Written by Casey Hersch, MSW, LCSW
August 25, 2021
Published at Tiny Buddha
“This post was republished with permission from tinybuddha.com. You can find the original post here.”
“Forgiveness is giving up the hope that the past could have been any different.” ~Oprah Winfrey
When I was a little girl, I made many wishes. At first, I believed all of my wishes would come true, just like in the fairy tales my mother read to me before bed. However, slowly but surely, life changed my attitude, stole my optimism, and I stopped wishing.
My parents fought a lot, and their unhappiness made me believe that I was not good enough. Poverty replaced my birthday wishes with socks, the bible, and sheets for my bed.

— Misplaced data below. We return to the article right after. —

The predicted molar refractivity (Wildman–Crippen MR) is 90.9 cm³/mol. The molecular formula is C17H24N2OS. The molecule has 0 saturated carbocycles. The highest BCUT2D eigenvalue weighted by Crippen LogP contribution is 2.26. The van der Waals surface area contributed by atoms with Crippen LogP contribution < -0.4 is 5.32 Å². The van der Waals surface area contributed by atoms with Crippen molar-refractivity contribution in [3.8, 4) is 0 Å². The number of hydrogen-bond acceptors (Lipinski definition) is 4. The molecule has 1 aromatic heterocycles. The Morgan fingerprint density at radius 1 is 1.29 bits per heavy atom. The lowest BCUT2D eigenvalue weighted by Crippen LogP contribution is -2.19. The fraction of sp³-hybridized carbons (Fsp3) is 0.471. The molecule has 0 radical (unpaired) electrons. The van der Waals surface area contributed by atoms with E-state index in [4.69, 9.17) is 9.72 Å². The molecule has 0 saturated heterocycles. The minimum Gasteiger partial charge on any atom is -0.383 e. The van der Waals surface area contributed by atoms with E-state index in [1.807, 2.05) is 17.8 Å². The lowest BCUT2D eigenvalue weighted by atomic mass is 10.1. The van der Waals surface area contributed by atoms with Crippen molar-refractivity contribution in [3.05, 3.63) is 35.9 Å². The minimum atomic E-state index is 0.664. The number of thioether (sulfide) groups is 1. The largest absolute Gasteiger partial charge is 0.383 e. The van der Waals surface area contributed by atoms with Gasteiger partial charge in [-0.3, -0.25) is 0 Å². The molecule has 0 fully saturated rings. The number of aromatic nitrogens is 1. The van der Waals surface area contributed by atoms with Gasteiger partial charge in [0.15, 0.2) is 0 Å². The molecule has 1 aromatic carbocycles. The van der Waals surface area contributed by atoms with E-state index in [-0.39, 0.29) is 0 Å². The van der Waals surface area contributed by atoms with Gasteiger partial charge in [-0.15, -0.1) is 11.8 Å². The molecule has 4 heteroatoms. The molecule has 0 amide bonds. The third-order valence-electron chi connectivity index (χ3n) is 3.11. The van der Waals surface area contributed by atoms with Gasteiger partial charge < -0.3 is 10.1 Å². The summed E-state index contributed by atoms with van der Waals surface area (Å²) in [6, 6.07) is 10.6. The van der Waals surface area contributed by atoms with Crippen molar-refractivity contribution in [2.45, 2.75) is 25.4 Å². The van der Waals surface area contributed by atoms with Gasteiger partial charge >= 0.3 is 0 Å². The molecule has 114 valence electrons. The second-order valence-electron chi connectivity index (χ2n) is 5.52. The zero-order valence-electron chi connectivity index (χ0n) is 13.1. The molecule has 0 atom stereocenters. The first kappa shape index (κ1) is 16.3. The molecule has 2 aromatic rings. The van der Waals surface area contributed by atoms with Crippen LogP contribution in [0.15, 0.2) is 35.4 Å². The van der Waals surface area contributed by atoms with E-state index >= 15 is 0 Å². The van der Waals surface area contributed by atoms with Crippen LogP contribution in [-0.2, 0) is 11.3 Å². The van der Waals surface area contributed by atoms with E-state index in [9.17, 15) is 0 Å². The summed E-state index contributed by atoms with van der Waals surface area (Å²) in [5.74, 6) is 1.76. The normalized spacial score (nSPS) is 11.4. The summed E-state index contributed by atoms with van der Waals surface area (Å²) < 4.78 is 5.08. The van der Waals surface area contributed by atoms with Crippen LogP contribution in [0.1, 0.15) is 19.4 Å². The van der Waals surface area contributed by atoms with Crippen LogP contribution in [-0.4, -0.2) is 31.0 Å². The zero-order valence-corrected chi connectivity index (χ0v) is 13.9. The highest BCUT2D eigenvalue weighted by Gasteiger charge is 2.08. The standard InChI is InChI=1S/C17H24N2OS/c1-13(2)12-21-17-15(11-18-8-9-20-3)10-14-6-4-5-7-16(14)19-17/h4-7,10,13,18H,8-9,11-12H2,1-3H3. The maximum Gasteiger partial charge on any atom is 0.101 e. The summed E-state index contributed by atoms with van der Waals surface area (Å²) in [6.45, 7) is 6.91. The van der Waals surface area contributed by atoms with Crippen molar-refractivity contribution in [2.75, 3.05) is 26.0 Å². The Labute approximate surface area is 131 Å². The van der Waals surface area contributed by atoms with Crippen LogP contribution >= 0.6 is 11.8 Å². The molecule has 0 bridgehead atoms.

When my parents divorced, my father abandoned me and I was sure I was broken and unworthy; after all, I believed that if a father could leave his own child, then it must be my fault.
My mother’s hurts turned into bitterness. Criticism, disappointment, and blame replaced her nurturing voice that used to calm my fears. The few wishes I held onto faded into the fog of confusion, fear, self-hatred, and catastrophe.
Instead of wishes, I believed that bad things would always happen to me, and I made an unconscious pact with my mind, body, and spirit to close the door to good things ever happening.
My heartache and grief drained my childhood innocence, and I transformed into a wounded adult, going through the motions of life not feeling or experiencing much of anything and keeping my guard up for the next brick to fall on me.